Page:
9 tips to properly configure your OpenStack Instance

In OpenStack jargon, an Instance is a Virtual Machine, the guest workload. It boots from an operating system image, and it is configured with a certain amount of CPU, RAM and disk space, amongst other parameters such as networking or security settings.

In this blog post kindly contributed by Marko Myllynen we’ll explore nine configuration and optimization options that will help you achieve the required performance, reliability and security that you need for your workloads.

Some of the optimizations can be done inside a guest regardless of what has the OpenStack Cloud Administrator enabled in your cloud. However, more advanced options require prior enablement and, possibly, special host capabilities. This means many of the options described here will depend on how the Administrator configured the cloud, or may not be available for some tenants as they are reserved for certain groups. More information about this subject can be found on the Red Hat Documentation Portal and its comprehensive guide on OpenStack Image Service. Similarly, the upstream OpenStack documentation has some extra guidelines available.

The following configurations should be evaluated for any VM running on any OpenStack environment. These changes have no side-effects and are typically safe to enable even if unused

openstack-libvirt-images

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Integrating classic IT with cloud-native

This is the fifth and final in a series of posts that delves deeper into the questions that IDC’s Mary Johnston Turner and Gary Chen considered in a recent IDC Analyst Connection. The fifth question asked:

What types of technologies are available to facilitate the integration of multiple generations of infrastructure and applications as hybrid cloud-native and conventional architectures evolve?

Mary and Gary write that “We expect that as these next-generation environments evolve, conventional and cloud-native infrastructure and development platforms will extend support for each other. As an example, OpenStack was built as a next-generation cloud-native solution, but it is now adding support for some enterprise features.”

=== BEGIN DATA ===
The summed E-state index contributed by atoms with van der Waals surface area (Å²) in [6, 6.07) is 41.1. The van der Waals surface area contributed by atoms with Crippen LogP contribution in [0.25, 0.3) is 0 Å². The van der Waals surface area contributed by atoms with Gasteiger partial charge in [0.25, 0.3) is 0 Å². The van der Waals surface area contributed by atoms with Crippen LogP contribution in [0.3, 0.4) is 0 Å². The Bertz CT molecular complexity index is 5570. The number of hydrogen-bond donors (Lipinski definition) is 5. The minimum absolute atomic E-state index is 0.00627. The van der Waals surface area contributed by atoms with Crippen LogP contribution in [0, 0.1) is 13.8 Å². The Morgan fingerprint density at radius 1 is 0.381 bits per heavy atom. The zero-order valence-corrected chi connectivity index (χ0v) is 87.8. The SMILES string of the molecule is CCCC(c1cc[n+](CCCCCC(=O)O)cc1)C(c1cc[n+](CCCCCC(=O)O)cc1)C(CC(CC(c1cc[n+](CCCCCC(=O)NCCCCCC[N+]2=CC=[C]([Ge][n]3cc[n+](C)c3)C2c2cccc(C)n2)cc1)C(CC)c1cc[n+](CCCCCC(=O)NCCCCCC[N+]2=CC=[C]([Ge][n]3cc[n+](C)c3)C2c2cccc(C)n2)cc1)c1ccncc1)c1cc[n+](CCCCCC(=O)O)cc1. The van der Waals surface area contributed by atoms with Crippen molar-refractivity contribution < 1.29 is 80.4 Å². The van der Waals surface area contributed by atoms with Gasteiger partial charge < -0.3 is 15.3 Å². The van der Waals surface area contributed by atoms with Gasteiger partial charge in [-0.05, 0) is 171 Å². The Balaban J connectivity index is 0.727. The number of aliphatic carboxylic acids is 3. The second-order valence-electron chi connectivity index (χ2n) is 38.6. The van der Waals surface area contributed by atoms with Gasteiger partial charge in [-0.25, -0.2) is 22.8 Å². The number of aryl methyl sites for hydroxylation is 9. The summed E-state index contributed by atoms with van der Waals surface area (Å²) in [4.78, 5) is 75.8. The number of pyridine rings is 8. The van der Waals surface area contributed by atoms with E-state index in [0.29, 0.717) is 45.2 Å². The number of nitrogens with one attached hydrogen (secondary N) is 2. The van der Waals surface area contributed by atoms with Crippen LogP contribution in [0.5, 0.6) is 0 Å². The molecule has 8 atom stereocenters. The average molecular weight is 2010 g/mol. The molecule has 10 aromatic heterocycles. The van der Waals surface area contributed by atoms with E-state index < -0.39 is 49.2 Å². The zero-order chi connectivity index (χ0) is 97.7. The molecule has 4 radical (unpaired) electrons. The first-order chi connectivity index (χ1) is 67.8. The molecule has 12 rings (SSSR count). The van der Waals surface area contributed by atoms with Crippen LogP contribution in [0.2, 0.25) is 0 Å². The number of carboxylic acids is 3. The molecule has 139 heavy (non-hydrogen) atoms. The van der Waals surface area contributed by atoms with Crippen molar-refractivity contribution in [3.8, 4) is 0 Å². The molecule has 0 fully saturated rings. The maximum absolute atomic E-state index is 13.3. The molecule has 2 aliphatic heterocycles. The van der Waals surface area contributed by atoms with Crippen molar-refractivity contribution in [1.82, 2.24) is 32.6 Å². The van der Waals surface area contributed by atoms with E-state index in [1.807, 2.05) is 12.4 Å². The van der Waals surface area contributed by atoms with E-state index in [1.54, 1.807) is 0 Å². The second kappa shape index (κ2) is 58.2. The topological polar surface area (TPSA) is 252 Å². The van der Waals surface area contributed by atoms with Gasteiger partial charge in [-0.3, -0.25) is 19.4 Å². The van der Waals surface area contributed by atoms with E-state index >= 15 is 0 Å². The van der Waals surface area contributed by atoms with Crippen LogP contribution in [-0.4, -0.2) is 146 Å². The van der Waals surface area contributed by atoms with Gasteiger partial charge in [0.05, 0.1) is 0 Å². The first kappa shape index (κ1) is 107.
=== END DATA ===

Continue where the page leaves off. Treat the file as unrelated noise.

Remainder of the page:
This is the one aspect of integration. Today, it’s useful to draw a distinction between conventional and cloud-native infrastructures in part because they often use different technologies and those technologies are changing at different rates. However, as projects/products that are important for many enterprise cloud-native deployments–such as OpenStack–mature, they’re starting to adopt features associated with enterprise virtualization and enterprise management.

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Highly available virtual machines in RHEL OpenStack Platform 7

OpenStack provides scale and redundancy at the infrastructure layer to provide high availability for applications built for operation in a horizontally scaling cloud computing environment. It has been designed for applications that are “designed for failure” and voluntarily excluded features that would enable traditional enterprise applications, in fear of limiting its’ scalability and corrupting its initial goals. These traditional enterprise applications demand continuous operation, and fast, automatic recovery in the event of an infrastructure level failure. While an increasing number of enterprises look to OpenStack as providing the infrastructure platform for their forward-looking applications they are also looking  to simplify operations by consolidating their legacy application workloads on it as well.

As part of the On-Ramp to Enterprise OpenStack program, Red Hat, in collaboration with Intel, Cisco and Dell, have been working on delivering a high availability solution for such enterprise workloads running on top of OpenStack. This work provides an initial implementation of the instance high availability proposal that we put forward in the past and is included in the recently released Red Hat Enterprise Linux OpenStack Platform 7.

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Analyzing the performance of Red Hat Enterprise Linux OpenStack Platform using Rally

 In our recent blog post, we’ve discussed the steps involved in determining the performance and scalability of a Red Hat Enterprise Linux OpenStack Platform environment. To recap, we’ve recommended the following:

  1. Validate the underlying hardware performance using AHC
  2. Deploy Red Hat Enterprise Linux OpenStack Platform
  3. Validate the newly deployed infrastructure using Tempest
  4. Run Rally with specific scenarios that stress the control plane of OpenStack environment
  5. Run CloudBench (cbtool) experiments that stress applications running in virtual machines within OpenStack environment

In this post, we would like to focus on step 4: Running Rally with a specific scenario to stress the control plane of the OpenStack environment. The main objectives are:

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Driving in the Fast Lane – CPU Pinning and NUMA Topology Awareness in OpenStack Compute